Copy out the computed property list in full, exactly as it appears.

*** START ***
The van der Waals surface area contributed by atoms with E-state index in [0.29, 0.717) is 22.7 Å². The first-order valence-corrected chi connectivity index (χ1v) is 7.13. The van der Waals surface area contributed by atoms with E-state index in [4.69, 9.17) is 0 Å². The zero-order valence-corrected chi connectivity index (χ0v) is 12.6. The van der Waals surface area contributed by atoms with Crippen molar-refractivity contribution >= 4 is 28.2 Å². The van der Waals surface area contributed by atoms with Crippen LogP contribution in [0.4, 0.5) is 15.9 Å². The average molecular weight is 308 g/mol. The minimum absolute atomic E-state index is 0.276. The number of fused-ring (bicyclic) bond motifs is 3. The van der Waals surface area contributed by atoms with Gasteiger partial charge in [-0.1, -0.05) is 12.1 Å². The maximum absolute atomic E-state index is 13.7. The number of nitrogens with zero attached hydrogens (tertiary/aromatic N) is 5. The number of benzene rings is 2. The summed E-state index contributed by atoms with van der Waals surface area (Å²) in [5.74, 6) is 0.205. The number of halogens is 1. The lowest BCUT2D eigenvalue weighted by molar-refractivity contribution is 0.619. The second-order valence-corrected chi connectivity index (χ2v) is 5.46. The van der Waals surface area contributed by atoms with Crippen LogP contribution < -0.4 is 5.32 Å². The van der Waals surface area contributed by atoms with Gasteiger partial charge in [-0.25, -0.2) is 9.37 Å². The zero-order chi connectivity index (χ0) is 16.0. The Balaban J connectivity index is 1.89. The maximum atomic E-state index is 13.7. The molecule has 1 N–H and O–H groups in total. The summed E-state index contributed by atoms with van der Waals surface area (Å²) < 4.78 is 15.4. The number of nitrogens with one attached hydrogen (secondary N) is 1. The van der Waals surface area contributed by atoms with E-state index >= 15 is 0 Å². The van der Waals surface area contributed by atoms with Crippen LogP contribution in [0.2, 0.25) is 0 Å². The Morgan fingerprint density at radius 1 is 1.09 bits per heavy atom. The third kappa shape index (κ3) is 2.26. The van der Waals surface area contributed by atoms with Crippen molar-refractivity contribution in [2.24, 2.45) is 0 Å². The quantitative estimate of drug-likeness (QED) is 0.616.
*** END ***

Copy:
The van der Waals surface area contributed by atoms with E-state index in [0.29, 0.717) is 22.7 Å². The first-order valence-corrected chi connectivity index (χ1v) is 7.13. The van der Waals surface area contributed by atoms with E-state index in [4.69, 9.17) is 0 Å². The zero-order valence-corrected chi connectivity index (χ0v) is 12.6. The van der Waals surface area contributed by atoms with Crippen molar-refractivity contribution >= 4 is 28.2 Å². The van der Waals surface area contributed by atoms with Crippen LogP contribution in [0.4, 0.5) is 15.9 Å². The average molecular weight is 308 g/mol. The minimum absolute atomic E-state index is 0.276. The number of fused-ring (bicyclic) bond motifs is 3. The van der Waals surface area contributed by atoms with Gasteiger partial charge in [-0.1, -0.05) is 12.1 Å². The maximum absolute atomic E-state index is 13.7. The number of nitrogens with zero attached hydrogens (tertiary/aromatic N) is 5. The number of benzene rings is 2. The summed E-state index contributed by atoms with van der Waals surface area (Å²) in [5.74, 6) is 0.205. The number of halogens is 1. The lowest BCUT2D eigenvalue weighted by molar-refractivity contribution is 0.619. The second-order valence-corrected chi connectivity index (χ2v) is 5.46. The van der Waals surface area contributed by atoms with Crippen LogP contribution < -0.4 is 5.32 Å². The van der Waals surface area contributed by atoms with Gasteiger partial charge in [-0.25, -0.2) is 9.37 Å². The zero-order chi connectivity index (χ0) is 16.0. The Balaban J connectivity index is 1.89. The maximum atomic E-state index is 13.7. The molecule has 1 N–H and O–H groups in total. The summed E-state index contributed by atoms with van der Waals surface area (Å²) < 4.78 is 15.4. The number of nitrogens with one attached hydrogen (secondary N) is 1. The van der Waals surface area contributed by atoms with E-state index >= 15 is 0 Å². The van der Waals surface area contributed by atoms with Crippen LogP contribution in [0.2, 0.25) is 0 Å². The Morgan fingerprint density at radius 1 is 1.09 bits per heavy atom. The third kappa shape index (κ3) is 2.26. The van der Waals surface area contributed by atoms with Crippen molar-refractivity contribution in [2.24, 2.45) is 0 Å². The quantitative estimate of drug-likeness (QED) is 0.616.